Imatges de pÓgina

Then the Archbishop receiveth from the Master of the Jewel Office the Queen's Ring, and putteth it upon The Ring. the Fourth Finger of Her Right Hand, saying,


ECEIVE this Ring, the seal of a sincere Faith; and God, to whom belongeth all Power and Dignity, prosper you in this your honour, and grant you therein long to continue, fearing him always, and always doing such things as shall please him, through Jesus Christ our Lord. Amen.

Then the Archbishop taketh the Crown from off the The Crown.
Altar into his hands, and reverently setteth it upon the
Queen's Head, saying,


ECEIVE the Crown of glory, honour, and joy; and God the Crown of the faithful, who by our Episcopal hands (though unworthy) doth this day set a Crown of pure Gold upon your head, enrich your Royal heart with his abundant grace, and crown you with all princely virtues in this life, and with an everlasting Crown of glory in the life which is to come, through Jesus Christ our Lord. Amen.

The Queen being crowned, all the Peeresses put on their Coronets.

Then the Archbishop putteth the Sceptre into the The Sceptre Queen's Right Hand, and the Ivory Rod with the Dove and Ivory Rod. into Her Left Hand; and sayeth this Prayer:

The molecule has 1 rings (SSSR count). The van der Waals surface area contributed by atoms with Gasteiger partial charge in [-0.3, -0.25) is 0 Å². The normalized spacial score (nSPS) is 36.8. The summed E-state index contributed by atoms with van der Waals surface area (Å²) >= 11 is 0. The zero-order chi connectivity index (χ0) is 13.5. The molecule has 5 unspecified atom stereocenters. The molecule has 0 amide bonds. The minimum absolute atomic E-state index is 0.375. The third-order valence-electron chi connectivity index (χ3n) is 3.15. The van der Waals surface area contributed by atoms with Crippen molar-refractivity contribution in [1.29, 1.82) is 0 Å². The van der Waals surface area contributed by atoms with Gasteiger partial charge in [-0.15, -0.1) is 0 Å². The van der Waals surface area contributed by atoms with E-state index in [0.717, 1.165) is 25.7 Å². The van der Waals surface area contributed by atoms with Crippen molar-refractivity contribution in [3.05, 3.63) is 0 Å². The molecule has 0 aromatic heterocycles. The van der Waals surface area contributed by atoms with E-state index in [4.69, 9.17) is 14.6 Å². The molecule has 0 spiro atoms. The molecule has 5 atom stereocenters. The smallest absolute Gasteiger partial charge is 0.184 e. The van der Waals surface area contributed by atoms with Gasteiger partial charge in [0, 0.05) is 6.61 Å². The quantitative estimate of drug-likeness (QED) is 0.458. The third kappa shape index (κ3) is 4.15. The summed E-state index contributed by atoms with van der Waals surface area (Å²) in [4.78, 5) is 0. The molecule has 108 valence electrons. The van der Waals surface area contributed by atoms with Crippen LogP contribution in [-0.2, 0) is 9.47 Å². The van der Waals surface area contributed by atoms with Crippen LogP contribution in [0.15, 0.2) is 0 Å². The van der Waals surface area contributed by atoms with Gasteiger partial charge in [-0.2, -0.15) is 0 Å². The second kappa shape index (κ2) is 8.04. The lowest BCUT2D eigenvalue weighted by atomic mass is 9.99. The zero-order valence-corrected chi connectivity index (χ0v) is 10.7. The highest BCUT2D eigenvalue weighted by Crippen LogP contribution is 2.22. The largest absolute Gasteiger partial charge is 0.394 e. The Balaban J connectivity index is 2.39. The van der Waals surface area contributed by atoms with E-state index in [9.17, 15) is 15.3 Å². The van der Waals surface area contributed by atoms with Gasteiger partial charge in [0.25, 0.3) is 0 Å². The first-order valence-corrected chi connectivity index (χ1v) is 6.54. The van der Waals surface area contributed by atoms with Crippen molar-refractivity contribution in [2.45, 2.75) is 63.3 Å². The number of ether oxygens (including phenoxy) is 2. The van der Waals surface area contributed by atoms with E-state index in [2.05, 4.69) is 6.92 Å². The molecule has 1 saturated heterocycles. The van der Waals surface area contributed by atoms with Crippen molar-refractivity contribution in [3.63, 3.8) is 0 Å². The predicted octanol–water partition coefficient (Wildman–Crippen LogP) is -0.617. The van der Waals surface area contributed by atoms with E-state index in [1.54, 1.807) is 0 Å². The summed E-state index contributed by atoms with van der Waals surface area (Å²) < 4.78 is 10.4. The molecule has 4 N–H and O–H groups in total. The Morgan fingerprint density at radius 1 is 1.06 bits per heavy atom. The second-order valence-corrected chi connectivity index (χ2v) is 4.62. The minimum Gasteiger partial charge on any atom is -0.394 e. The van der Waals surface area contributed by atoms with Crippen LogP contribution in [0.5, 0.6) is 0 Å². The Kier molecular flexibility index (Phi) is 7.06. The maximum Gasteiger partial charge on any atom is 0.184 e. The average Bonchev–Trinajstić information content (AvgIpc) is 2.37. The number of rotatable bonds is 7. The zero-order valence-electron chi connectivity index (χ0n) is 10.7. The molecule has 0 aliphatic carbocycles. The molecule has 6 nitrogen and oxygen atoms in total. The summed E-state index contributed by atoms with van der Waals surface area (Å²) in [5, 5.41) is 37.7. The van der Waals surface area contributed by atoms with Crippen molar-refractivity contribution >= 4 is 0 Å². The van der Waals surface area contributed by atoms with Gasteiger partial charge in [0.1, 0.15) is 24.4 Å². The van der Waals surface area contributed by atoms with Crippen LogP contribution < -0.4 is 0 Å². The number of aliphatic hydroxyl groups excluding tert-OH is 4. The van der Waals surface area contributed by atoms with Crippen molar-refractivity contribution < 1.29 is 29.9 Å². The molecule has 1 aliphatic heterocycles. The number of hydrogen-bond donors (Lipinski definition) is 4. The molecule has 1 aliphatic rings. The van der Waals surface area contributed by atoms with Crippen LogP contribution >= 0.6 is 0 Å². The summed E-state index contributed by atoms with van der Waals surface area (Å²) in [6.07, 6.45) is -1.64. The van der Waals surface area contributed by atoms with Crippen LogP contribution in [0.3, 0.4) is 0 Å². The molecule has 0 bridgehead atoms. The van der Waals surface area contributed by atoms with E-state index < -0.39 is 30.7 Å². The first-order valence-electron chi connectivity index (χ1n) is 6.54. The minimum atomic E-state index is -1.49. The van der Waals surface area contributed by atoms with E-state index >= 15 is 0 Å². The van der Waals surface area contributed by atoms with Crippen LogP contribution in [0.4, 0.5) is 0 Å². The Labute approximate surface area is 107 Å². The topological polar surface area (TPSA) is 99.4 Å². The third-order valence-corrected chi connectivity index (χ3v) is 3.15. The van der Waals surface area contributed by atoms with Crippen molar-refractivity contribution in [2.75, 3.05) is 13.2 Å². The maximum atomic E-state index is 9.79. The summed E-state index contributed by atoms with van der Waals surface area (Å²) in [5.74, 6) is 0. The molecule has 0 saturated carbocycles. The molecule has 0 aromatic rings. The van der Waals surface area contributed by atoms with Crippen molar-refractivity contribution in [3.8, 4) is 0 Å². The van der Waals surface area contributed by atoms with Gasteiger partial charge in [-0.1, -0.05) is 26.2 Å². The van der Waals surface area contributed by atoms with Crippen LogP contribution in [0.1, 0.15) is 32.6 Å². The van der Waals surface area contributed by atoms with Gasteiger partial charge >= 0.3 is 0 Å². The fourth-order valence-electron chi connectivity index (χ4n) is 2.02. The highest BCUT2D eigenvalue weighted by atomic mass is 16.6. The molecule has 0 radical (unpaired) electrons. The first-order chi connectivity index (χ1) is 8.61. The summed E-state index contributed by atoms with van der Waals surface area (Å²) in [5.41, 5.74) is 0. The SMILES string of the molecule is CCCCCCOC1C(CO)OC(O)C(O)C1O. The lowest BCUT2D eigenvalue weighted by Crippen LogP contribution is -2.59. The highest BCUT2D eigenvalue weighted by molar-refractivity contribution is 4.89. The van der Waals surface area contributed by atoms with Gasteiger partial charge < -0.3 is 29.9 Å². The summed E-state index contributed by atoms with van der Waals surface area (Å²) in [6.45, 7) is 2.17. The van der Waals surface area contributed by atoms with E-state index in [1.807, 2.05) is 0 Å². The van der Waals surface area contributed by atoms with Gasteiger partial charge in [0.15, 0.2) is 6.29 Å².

this thy Servant ADELAIDE our Queen, that by the powerful and mild Influence of her Piety and Virtue, she may adorn the high Dignity which she hath obtained, through Jesus Christ our Lord. Amen.

The Queen being thus Anointed, and Crowned, and

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having received all Her Ornaments, the Choir sing this following Anthem:



ALLELUJAH: For the Lord God Omnipotent reigneth. The kingdom of this World, is become the kingdom of our Lord, and of his Christ. And he shall reign for ever and ever, King of Kings, and Lord of Lords. Hallelujah.

As soon as this Anthem begins, the Queen ariseth and goeth from the Altar, supported by Her two Bishops, and so up to the Theatre. And as She passeth by the King on His Throne, She boweth Herself reverently to His Majesty, and then is conducted to Her Own Throne, and without any further Ceremony taketh Her place in it: Reposing Herself till She comes down, with the King, to receive the Holy Communion.

Modus faciendi Tonsuras.

Modus faciendi tonsuras et coronas primas.1

N prima ordinatione2 clericorum, quæ potest fieri extra missam, quacunque hora ante prandium, primo videndum est, et diligenter attendendum, quod sint liberi et legitimi


In the notes to this Office, and that which succeeds, of conferring Orders, I shall give the chief variations of the following manuscript pontificals: viz. the Bangor; the Winchester;-and the Exeter. The first of these is unhappily mutilated in many parts of these offices; initial letters have been cut out, and of course with them much of the text upon the reverse of the leaves: and besides, the rubrics have been much rubbed and defaced.

As regards the arrangement of this first office, "ad clericum faciendum," the Exeter pontifical does not place it immediately before the services of Ordination, as in the text and the other MSS. but immediately succeeding the "Confirmatio puerorum," and before the "Dedicatio ecclesiarum." The reader will see this by referring to the table of the contents of that pontifical, in the first volume of this work, p. cxxiij. Such an arrangement is unusual: for